Context > Institutional assessment principles and policies

All universities have formal policies and/or procedures governing assessment which staff members are expected follow. Many also have less prescriptive guidelines. Policies, procedures and guidelines will often support good practice, though this is not always the case. A faculty and or school or department may also have mandatory procedures. However, it is important to distinguish what really is institutional policy and what is not. Many common assessment practices within schools and faculties may be historical and are not necessarily consistent with current policy. Keeping up-to-date with relevant policies can assist as certain procedures are mandatory when designing assessment for a new course or changing assessment for an existing course. Additionally, it is not uncommon for colleagues, even senior ones, to believe that policies and procedures limit assessment options when they may no longer be applicable, resulting in unnecessary constraints.

Assessment considerations:

  • Are you familiar with the policies of your university/faculty/school/department?
  • Do the requirements of any professional bodies need to be considered?
  • What administrative procedures must be followed, e.g. timelines and documentation for changing assessment tasks?
  • Is your assessment consistent with formal requirements? What might you be able to do if it is not?
  • Who formally approves assessment in your courses (e.g. head of school; faculty assessment committee)?
  • Are there less formal guidelines that might help you to plan your assessment?
  • Who are the best people for you to talk to about policies and procedures?
  • How can you describe and develop your assessment practices so that they meet requirements while still leaving you opportunity to make small modifications to suit changing local conditions?

Also refer to:

Interactions > Resistance or engagement

Educator experiences

Don’t limit your own room to manoeuvre

I guess one of the other things that we learned was not to put too much data into the Faculty Education Committee documents. I remember in the early days, again, we proposed a 1500-word essay on topic X. And then afterwards when you go “that’s crazy”, then we had to go back to the committee and complete that load of paperwork and things. So, we are much more general about what we’re putting into the documentation which gives you a bit of freedom then to change things year-to-year. But we do need to keep an eye on making sure that we’re not moving away from the subject learning objectives or the competencies that we need to achieve. – Science lecturer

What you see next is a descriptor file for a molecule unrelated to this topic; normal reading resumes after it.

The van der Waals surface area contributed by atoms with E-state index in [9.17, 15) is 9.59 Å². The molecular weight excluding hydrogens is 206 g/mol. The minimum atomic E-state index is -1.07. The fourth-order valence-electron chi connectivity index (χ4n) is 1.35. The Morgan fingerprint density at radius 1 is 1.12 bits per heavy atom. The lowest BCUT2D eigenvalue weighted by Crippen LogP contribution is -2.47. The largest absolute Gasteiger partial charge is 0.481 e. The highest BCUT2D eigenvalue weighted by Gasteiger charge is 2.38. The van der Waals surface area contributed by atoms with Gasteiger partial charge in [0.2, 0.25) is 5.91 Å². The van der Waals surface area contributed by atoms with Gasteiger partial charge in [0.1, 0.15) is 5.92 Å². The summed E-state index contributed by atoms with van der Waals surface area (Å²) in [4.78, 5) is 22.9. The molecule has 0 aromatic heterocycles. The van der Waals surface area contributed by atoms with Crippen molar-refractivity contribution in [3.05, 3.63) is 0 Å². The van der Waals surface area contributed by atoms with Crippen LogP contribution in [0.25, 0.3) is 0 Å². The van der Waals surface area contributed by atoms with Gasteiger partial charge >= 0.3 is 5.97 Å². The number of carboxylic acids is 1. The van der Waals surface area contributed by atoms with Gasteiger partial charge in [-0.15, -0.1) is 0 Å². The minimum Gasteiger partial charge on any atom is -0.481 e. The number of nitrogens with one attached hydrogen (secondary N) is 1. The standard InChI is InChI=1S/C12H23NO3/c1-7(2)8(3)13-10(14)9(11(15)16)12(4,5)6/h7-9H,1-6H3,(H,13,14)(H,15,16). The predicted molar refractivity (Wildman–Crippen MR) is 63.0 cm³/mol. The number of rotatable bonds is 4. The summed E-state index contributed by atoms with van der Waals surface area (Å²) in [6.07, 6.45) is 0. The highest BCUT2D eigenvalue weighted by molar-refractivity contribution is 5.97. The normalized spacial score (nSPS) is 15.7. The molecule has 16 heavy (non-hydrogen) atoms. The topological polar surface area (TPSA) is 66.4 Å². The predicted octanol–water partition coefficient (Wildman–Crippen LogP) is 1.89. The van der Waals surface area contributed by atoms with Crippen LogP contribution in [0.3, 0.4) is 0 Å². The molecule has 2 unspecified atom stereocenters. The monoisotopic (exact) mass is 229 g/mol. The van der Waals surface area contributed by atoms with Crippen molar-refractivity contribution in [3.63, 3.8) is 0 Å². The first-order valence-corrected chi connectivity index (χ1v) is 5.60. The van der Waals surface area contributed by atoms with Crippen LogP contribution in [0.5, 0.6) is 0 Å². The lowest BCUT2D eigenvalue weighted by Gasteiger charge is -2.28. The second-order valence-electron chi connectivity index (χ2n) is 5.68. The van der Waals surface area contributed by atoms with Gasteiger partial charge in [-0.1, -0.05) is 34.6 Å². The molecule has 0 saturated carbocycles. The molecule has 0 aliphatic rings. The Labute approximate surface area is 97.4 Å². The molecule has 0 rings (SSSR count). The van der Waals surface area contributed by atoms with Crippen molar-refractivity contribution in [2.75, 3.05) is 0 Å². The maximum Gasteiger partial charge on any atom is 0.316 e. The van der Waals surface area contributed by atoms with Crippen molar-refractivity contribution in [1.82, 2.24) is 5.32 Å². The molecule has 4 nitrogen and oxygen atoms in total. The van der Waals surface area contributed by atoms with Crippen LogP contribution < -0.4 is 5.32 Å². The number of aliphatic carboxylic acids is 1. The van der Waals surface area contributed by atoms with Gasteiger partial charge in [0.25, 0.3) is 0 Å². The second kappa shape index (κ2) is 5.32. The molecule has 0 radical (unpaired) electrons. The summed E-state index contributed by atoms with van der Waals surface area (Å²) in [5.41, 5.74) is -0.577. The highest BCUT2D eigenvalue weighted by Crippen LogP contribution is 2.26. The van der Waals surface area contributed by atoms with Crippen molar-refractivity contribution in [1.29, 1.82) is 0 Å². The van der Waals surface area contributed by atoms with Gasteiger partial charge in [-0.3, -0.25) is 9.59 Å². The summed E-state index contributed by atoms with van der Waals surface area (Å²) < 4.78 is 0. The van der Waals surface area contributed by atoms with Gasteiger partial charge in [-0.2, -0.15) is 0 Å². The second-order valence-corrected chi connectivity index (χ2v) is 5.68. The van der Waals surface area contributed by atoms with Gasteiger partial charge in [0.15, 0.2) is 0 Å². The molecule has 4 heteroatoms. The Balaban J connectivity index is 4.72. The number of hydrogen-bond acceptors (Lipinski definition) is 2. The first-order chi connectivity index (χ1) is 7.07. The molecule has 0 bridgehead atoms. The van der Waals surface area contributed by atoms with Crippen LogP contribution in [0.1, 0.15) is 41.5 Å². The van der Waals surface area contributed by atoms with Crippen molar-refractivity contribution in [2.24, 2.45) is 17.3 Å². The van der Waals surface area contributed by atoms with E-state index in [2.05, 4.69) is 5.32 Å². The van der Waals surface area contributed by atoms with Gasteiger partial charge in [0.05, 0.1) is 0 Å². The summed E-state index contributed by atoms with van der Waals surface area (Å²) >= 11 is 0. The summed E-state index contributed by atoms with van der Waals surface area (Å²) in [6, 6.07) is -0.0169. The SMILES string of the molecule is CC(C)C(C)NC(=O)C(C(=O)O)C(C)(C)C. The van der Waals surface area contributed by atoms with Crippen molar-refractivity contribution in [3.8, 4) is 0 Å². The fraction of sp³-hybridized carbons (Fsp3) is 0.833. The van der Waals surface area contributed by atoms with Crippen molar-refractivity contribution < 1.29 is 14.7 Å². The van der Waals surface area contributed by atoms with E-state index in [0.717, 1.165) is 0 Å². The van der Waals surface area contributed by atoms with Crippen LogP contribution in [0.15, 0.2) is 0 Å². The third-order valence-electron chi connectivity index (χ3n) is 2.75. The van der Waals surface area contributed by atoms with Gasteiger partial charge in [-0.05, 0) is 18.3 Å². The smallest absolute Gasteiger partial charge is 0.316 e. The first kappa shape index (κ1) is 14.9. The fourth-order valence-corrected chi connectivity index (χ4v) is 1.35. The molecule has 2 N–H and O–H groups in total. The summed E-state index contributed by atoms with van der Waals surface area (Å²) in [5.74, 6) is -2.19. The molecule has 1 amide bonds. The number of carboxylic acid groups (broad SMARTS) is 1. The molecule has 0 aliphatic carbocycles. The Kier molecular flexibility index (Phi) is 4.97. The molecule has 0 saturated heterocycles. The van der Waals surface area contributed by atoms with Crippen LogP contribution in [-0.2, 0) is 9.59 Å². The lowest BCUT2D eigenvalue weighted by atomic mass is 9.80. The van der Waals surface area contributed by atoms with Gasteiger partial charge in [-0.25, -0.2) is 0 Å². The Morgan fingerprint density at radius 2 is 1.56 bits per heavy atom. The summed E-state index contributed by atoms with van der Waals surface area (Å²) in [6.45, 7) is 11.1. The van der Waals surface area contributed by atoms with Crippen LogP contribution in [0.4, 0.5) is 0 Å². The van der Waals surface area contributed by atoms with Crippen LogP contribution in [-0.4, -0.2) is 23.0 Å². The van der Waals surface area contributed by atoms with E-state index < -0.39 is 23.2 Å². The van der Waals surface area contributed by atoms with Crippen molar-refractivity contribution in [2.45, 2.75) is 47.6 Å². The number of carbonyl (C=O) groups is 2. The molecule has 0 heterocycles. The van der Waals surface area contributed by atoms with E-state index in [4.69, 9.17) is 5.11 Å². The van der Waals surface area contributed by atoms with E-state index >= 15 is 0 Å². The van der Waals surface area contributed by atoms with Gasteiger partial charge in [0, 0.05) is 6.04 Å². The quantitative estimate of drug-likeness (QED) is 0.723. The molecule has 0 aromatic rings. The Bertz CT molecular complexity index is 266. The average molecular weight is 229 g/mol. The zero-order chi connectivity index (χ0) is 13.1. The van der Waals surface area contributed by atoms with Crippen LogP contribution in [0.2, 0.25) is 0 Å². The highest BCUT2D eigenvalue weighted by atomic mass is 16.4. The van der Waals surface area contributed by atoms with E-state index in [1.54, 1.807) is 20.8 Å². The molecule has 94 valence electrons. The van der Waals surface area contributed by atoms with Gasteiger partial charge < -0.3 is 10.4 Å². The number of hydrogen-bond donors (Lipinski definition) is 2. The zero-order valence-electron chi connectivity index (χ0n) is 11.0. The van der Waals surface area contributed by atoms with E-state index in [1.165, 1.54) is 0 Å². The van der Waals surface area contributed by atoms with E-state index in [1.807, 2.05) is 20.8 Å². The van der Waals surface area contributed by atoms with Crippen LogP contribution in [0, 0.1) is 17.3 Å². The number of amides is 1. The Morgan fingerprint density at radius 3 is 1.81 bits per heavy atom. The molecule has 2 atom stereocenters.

The faculty process: independent feedback

The faculty processes are very time-consuming. They are incredibly frustrating. But my experience is they’re actually very helpful too. I’ve found the feedback really makes you think, “Why are you doing it this way?” So if you put up a unit proposal, the faculty is very concerned about the unit objectives and the unit content, and that these assessment tasks have a certain level of coherence. And so I’ve always found faculty processes terribly helpful, as I’m writing about the assessment, because they make me think about which learning outcomes an assessment will support. The faculty processes also help you think, “Why don’t you think about assessment this way or that way?” So, it gets you thinking through, in more detail, in a way that, I think, is only possible when you have an independent review because you get caught up in what you’re creating, and it’s then very difficult to look outside your blinkered view. On the other hand, when the review comes back with requests for further work and you think, “Oh, I spent hours on that, what the- ?” But I’ve certainly found it a positive process, if somewhat cumbersome. – Arts lecturer

Beware the unapproved change
For example, if I decided to drop out one of the orals, not saying that I would. Perhaps I could do that, if I notified all of the students and said, “Look, we’re not gonna have the second oral. We’ll put the extra 5 per cent onto this.” I mean, you could do that, and that sort of thing does happen, but it’s not officially approved by anybody. But you could get into a situation where if that’s not agreed to and approved by everybody, and one student’s gone on and prepared their second oral, well then, you’re in strife, because you’ve got a dispute and you’re not conforming to what’s in the handbook. – Science lecturer


These are contextualised and include:

  • your institution’s formal assessment policies and procedures
  • most faculties and/or departments have local assessment procedures, and some have policies as well
  • other non-obligatory institutional, faculty or departmental guidelines. These are often available through the websites of central learning and teaching units
  • assessment requirements of your professional body (where applicable).